And it is all very, very painful for me.

A man down on the road, tie will do in this rivalry

By ANDREW KARL

First things first, let me say that I think the Red Bulls are New England’s biggest rival.  Over the past two or three years there have been some very tight, competitive, hard fought games between these two teams.  More than that though, New York is undoubtedly the team that I want to see defeated by the Revolution more than any other in the league.  You can chalk part of that up to my genetic predisposition to hate the Yankees.  Regardless, I was licking my chops hoping to taste victory going into Saturday night’s matchup. 

My chief concern, other than Adam Cristman’s inclusion in the starting eleven, was the inexperience against the Red Bulls of several starters.  How would Mauricio Castro Sainey Nyassi, Kenny Mansally, and Amaechi Igwe respond to their first taste of this Northeast rivalry?  My fears were for naught as the whole squad showed up with determination, willing to dig in and work hard for a result.  The youngsters were solid along side the veterans and it appeared that they knew what was up, responding well to the chippy play that always seems to come out at Giant’s Stadium. 

The same can’t be said for Castro, who was unable to keep his cool.  His dismissal was definitely warranted, I can’t argue that at all.  I mean, they don’t even let you kick someone in the crotch from your back in the UFC.  I’m sure he’s played in more than his fair share of heated derby matches in Honduras.  We’ve all seen the videos and heard the reports of Central and South American rivalries gone bad: pitches surrounded by fences and riot police, opposing supporters stabbing each other, players and coaches getting in fistfights.  Maybe physical retaliation doesn’t get you ejected in those games, but this is the Meadowlands, where opposing fans yell and spit at each other and Juan Carlos Osorio definitely doesn’t want to get his spiffy suit ruffled.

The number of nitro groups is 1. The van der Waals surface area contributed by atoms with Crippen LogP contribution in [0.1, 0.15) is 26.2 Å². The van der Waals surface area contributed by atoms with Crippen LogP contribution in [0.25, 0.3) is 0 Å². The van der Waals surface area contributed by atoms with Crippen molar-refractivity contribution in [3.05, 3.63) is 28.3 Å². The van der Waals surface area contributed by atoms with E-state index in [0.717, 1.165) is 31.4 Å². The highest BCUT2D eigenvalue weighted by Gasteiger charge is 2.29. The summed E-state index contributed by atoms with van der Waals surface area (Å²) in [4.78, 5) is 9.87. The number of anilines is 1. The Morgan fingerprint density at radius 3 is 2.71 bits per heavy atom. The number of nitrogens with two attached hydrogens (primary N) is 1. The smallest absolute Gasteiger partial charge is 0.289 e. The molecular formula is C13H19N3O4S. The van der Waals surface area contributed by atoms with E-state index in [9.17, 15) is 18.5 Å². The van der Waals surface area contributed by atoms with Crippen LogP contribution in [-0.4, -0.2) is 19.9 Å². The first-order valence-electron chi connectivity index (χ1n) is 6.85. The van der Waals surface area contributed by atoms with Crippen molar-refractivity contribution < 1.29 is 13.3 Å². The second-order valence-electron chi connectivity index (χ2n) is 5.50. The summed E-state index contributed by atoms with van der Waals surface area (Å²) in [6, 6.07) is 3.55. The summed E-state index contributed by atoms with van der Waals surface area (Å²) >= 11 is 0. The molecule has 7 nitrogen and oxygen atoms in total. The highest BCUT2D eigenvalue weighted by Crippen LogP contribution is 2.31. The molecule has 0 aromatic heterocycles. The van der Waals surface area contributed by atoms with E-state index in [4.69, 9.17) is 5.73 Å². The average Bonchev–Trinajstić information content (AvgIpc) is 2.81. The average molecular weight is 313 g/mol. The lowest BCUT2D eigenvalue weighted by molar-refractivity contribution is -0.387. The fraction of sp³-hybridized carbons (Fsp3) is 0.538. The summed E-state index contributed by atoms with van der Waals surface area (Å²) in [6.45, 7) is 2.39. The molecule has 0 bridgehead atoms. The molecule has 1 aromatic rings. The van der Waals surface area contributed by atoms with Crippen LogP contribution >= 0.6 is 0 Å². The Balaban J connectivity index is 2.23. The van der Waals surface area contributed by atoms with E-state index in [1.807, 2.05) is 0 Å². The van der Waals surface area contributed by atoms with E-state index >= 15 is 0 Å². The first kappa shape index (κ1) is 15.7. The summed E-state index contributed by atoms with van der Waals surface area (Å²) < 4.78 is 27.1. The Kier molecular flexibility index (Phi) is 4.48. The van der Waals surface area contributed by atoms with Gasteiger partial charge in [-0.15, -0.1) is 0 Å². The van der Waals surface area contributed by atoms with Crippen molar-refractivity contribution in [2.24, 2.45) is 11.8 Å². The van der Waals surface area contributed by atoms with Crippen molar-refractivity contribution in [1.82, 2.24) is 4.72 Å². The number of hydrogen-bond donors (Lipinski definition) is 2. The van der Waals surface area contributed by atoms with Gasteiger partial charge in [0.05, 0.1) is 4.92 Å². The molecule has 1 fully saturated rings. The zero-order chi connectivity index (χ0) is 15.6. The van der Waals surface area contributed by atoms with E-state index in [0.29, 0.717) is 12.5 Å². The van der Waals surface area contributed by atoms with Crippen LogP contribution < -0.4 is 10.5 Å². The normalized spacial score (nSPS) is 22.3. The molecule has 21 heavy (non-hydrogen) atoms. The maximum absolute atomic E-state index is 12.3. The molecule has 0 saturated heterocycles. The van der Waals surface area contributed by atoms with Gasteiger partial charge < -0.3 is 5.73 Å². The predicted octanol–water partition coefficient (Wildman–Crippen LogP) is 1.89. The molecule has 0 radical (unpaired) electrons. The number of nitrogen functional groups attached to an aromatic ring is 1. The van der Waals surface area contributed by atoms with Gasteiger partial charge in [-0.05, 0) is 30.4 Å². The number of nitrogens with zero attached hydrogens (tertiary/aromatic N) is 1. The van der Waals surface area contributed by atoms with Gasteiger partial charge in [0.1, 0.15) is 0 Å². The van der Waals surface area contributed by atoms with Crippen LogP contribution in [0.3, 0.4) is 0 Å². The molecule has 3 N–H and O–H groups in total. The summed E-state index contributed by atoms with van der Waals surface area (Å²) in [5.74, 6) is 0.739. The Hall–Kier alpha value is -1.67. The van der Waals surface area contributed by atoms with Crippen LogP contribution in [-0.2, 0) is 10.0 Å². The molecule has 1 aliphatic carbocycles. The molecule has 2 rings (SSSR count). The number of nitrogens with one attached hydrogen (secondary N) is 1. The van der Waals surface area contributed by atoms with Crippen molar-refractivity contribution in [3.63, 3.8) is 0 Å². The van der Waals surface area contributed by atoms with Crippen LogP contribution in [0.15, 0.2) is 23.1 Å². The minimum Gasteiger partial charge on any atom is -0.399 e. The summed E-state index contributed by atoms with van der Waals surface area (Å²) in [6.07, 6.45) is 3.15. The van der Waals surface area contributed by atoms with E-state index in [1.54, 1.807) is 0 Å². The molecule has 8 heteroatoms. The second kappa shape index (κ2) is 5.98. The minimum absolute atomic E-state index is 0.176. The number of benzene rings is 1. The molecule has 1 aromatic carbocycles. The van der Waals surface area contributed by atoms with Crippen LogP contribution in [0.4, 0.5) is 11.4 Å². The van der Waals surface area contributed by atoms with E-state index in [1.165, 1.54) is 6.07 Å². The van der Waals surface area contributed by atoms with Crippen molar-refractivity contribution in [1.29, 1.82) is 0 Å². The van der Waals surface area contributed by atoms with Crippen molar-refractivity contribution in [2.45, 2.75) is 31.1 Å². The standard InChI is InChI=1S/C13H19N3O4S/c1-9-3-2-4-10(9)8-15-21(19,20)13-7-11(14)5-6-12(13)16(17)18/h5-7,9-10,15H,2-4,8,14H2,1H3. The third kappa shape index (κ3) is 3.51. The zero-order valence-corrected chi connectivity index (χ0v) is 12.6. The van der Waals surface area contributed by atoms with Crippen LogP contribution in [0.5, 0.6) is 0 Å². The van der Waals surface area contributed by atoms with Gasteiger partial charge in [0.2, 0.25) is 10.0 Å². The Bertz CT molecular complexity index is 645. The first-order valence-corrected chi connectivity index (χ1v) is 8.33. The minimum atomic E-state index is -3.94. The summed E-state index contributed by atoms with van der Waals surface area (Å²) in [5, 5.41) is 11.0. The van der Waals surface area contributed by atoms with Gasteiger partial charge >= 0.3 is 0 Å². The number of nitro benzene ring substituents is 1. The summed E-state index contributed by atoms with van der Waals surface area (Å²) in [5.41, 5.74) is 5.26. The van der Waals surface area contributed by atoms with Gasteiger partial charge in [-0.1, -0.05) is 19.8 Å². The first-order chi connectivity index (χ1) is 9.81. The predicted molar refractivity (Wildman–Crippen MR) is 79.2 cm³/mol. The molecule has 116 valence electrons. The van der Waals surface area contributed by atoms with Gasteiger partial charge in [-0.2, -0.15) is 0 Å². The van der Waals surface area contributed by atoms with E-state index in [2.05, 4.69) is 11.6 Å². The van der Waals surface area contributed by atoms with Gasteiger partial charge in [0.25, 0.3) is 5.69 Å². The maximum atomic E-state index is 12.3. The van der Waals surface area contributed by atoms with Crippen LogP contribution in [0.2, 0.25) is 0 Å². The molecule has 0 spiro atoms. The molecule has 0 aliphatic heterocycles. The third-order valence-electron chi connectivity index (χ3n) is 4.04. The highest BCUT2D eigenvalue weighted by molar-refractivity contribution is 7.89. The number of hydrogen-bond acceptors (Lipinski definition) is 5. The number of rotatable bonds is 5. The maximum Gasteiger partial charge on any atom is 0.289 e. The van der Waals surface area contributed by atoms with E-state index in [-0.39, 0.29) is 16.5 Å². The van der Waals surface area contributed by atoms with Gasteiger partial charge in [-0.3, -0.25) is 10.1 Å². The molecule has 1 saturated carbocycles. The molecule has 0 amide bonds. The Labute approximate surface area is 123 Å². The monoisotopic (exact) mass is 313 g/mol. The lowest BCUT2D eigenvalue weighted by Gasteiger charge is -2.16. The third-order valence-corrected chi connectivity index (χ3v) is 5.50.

What I will argue is Goldthwaite’s yellow card.  While not as cruel, purposely stepping on a downed opponent’s ankle is just as unacceptable as a kick to the bulls (no spelling error there).  It would have been a different game if both teams had gone a man down, possibly a more wide-open and entertaining game even.  But complain about the end result I will not. 

As soon as the red card came out I started to manage my expectations.  Three points were farthest from my mind, I was praying for solid defending and an equalizer.  I should have guessed that it would be Jeff Larentowicz who, like a redheaded angel, would answer my prayers.  His strike from 18 yards, powerfully curving toward the bottom corner, was a beauty.  I’m honest when I say that I saw it coming.  Larentowicz doesn’t finesse his free kicks, it’s brute force every time and the corner he hit may have been the only place he could have gone with it. 

There was no time to think about stealing three points, as the Red Bulls really penned the Revs in for the rest of the game.  Jozy Altidore and John Wolyniec gave me a couple serious scares but Matt Reis lead his backline through 34 minutes of all out defending.  I am not bitter about the draw; in fact I’m quite satisfied.  Earning a point from a game in which the team was down a man for nearly a whole half is quite alright with me.  I’m proud of the way that most of the team handled this game, with the obvious exception of Castro. 

He’s shown us flashes, but Castro’s productivity has been sub-par when compared to what Steve Ralston gives the club.  On Saturday night he did more than be unproductive, he put points in serious jeopardy with one swift kick and left the team with more roster questions for the next game.  Not only does he need to know better, but from here on out he needs to simply do better.  There are now two cut and dry ways for Castro to make up for his blunder and further cement his place in both the starting lineup and the fan’s hearts:  goals and assists.  He’ll have the perfect opportunity to do so after sitting out next weekend in Dallas by coming home to Foxboro and putting on a show in front of The Fort.